The most important feature of the digital factory is its transparency. Machines and plants constantly supply data in real time – on their technical condition on the one hand, and on their current activities on the other. This enables many up – and downstream areas to evaluate this data and use it for their work. The benefits range from better planning and cost savings to better informed managers.
This article paints a picture of a perfect “digital factory”, which should be regarded much more as a vision of the future than as an immediately achievable "must". How much these visions presented here can already be turned into reality today depends very much on the individual company and probably requires numerous manual intermediate steps. Nevertheless, the vision of the perfect “digital factory” is suitable as a guiding principle to be achieved in the course of digitalization – for in this way, at least, the future direction is always clear. Production planning often focuses on the selection and allocation of the machines involved in the manufacturing process. The fact that the required raw parts arrive at each station just in time and the fully processed parts are forwarded again just as promptly is often left to the attention of in-house transport. In smart, digital factories, this process can be optimized very easily by the machines themselves initiating the transport and "ordering" or "delivering" the appropriate raw parts.
Generally speaking, the direction is irrelevant: Either the last machine in the process orders the raw parts it requires from the machine located before it in the process. This in turn orders from its predecessor, and so on, until it reaches the first machine, which orders raw material from the warehouse. Or the first machine delivers the parts it processes to the next machine, which processes what arrives at it and in turn passes its output to the next machine. In either case, the delivering machine organizes the transport so that the entire process chain manages itself. The basis of the process is a detailed digital production order that names the individual stations and the associated NC programs, operating resources and so on. Orders and logistics then run on this basis.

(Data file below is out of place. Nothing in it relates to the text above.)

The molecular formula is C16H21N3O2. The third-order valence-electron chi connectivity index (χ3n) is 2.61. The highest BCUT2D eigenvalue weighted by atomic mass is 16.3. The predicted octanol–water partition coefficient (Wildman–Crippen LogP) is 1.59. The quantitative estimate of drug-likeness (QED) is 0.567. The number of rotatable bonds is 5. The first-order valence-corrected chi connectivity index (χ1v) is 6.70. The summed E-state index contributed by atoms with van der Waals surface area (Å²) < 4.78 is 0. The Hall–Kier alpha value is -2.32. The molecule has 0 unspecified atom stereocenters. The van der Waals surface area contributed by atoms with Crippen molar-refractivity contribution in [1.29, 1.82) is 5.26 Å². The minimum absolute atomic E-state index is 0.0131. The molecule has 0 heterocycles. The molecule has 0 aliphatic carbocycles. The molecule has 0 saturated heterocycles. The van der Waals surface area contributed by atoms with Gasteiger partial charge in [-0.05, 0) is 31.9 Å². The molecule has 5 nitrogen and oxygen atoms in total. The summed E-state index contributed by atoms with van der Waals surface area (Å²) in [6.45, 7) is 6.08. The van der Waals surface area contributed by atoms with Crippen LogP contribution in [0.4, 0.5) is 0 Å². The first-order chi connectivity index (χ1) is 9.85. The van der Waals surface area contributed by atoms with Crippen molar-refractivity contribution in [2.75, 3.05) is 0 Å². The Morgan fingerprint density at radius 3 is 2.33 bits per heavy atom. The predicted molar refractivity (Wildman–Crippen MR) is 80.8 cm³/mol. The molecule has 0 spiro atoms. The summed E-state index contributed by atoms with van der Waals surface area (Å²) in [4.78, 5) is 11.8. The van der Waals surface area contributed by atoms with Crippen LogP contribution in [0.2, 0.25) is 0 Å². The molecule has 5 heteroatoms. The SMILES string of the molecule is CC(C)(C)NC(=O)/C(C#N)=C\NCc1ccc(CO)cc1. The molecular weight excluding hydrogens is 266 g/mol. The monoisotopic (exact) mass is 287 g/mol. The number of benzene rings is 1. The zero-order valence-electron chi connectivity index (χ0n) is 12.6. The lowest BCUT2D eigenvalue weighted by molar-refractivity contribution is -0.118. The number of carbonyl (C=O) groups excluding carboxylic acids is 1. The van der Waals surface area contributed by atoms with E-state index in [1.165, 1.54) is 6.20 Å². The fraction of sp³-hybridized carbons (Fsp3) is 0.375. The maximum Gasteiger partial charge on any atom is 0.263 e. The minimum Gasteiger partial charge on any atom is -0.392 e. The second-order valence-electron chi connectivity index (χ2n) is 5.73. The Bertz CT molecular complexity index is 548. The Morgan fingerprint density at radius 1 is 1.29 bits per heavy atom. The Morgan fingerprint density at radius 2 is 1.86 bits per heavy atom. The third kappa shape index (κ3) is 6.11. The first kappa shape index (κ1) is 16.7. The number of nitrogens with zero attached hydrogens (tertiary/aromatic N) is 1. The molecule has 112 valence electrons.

The information in the production order can be used to calculate when which order has to run on which machine in order to be completed on time – the duration of each operation can be calculated from the NC programs, transport times are firmly defined with a certain buffer. In this way, the order sequence and the processing and transport times result in the exact time when which parts have to be where. And since the system is not fed just-in-time order by order, but with a certain lead time, each machine "knows" when it is running out of work. It can then autonomously report its idle capacity to the control station, so that it is visible there to the minute when which machine has spare capacity – whereupon corresponding orders that close these gaps are optimally fed in. This means that the factory, which controls itself via the digital production orders, results in an equally autonomous production planning. The production planner always has a complete, up-to-date overview of the current and future production flow. He only must ensure that the gaps are filled with the right orders.
This newly gained overview also makes it possible to optimize production. If the same machines run "dry" repeatedly, a bottleneck has to be in the preceding step. Also, the need for additional capacity becomes visible, so that new acquisitions can be purchased specifically sized for this need.This newly gained overview also makes it possible to optimize production. If the same machines run "dry" repeatedly, a bottleneck has to be in the preceding step. Also, the need for additional capacity becomes visible, so that new acquisitions can be purchased specifically sized for this need.
Modern machining centers and assembly machines are equipped with sensors and tool measurement systems that immediately detect when a tool is broken or, for example, a torque has not been reached. The part in question can be rejected or reworked immediately, instead of being noticed during final inspection. This saves unnecessary production steps and gains speed. What's more, the machine can order replacements for the rejected parts from the "delivery machine" so that in the end, despite the rejects, exactly the number of parts required is delivered.
The transparency of the digital factory also provides the management with much more precise insights into the status of production. Key figures are collected automatically and enable comparisons with other plants and past production processes. The effectiveness of optimizations can thus also be precisely analyzed and quantified in key figures. Post-calculations, profit calculations – all this becomes possible in real time allowing direct and fast reactions to changes in raw material prices, for example.
How many steps still have to be taken to achieve this ideal of a fully digital factory probably varies from company to company - only very few have already reached the ideal state. Nevertheless, having such a vision in mind is extremely fruitful for a successful digitalization strategy. Only with a clear goal in mind the path that the company must take can be defined and broken down into feasible stages.